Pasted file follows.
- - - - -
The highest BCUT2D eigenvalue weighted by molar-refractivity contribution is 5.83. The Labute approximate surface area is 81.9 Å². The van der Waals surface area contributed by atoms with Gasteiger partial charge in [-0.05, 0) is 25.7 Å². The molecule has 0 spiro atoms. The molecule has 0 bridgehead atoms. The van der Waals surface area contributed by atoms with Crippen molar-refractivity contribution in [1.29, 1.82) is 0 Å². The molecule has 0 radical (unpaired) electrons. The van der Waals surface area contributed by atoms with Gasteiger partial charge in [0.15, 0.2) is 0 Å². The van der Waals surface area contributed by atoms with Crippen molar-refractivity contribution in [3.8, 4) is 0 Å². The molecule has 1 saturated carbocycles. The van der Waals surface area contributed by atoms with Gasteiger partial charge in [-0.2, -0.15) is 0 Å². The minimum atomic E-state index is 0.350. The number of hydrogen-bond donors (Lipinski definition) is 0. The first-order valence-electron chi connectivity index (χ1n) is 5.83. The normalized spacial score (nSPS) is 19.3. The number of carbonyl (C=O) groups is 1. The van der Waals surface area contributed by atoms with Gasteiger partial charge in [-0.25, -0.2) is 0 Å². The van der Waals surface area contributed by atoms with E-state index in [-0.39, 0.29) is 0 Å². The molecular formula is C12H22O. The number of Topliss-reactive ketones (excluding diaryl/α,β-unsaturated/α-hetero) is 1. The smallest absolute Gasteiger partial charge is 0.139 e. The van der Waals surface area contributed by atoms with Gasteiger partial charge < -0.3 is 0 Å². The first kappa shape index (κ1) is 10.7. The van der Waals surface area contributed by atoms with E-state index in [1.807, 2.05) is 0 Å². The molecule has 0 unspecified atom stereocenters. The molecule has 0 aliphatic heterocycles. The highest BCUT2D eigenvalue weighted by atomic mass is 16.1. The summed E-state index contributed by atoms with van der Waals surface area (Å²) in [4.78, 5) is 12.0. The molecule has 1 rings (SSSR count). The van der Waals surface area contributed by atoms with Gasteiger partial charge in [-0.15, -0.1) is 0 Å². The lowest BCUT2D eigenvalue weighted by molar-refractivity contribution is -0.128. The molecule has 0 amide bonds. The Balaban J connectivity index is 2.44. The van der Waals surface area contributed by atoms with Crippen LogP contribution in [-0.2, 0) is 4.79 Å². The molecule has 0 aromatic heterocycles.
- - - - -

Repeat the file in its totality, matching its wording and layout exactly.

The highest BCUT2D eigenvalue weighted by molar-refractivity contribution is 5.83. The Labute approximate surface area is 81.9 Å². The van der Waals surface area contributed by atoms with Gasteiger partial charge in [-0.05, 0) is 25.7 Å². The molecule has 0 spiro atoms. The molecule has 0 bridgehead atoms. The van der Waals surface area contributed by atoms with Crippen molar-refractivity contribution in [1.29, 1.82) is 0 Å². The molecule has 0 radical (unpaired) electrons. The van der Waals surface area contributed by atoms with Gasteiger partial charge in [0.15, 0.2) is 0 Å². The van der Waals surface area contributed by atoms with Crippen molar-refractivity contribution in [3.8, 4) is 0 Å². The molecule has 1 saturated carbocycles. The van der Waals surface area contributed by atoms with Gasteiger partial charge in [-0.2, -0.15) is 0 Å². The minimum atomic E-state index is 0.350. The number of hydrogen-bond donors (Lipinski definition) is 0. The first-order valence-electron chi connectivity index (χ1n) is 5.83. The normalized spacial score (nSPS) is 19.3. The number of carbonyl (C=O) groups is 1. The van der Waals surface area contributed by atoms with Gasteiger partial charge in [-0.25, -0.2) is 0 Å². The van der Waals surface area contributed by atoms with E-state index in [-0.39, 0.29) is 0 Å². The molecular formula is C12H22O. The number of Topliss-reactive ketones (excluding diaryl/α,β-unsaturated/α-hetero) is 1. The smallest absolute Gasteiger partial charge is 0.139 e. The van der Waals surface area contributed by atoms with Gasteiger partial charge < -0.3 is 0 Å². The first kappa shape index (κ1) is 10.7. The van der Waals surface area contributed by atoms with E-state index in [1.807, 2.05) is 0 Å². The molecule has 0 unspecified atom stereocenters. The molecule has 0 aliphatic heterocycles. The highest BCUT2D eigenvalue weighted by atomic mass is 16.1. The summed E-state index contributed by atoms with van der Waals surface area (Å²) in [4.78, 5) is 12.0. The molecule has 1 rings (SSSR count). The van der Waals surface area contributed by atoms with Gasteiger partial charge in [-0.15, -0.1) is 0 Å². The lowest BCUT2D eigenvalue weighted by molar-refractivity contribution is -0.128. The molecule has 0 amide bonds. The Balaban J connectivity index is 2.44. The van der Waals surface area contributed by atoms with Crippen LogP contribution in [-0.2, 0) is 4.79 Å². The molecule has 0 aromatic heterocycles.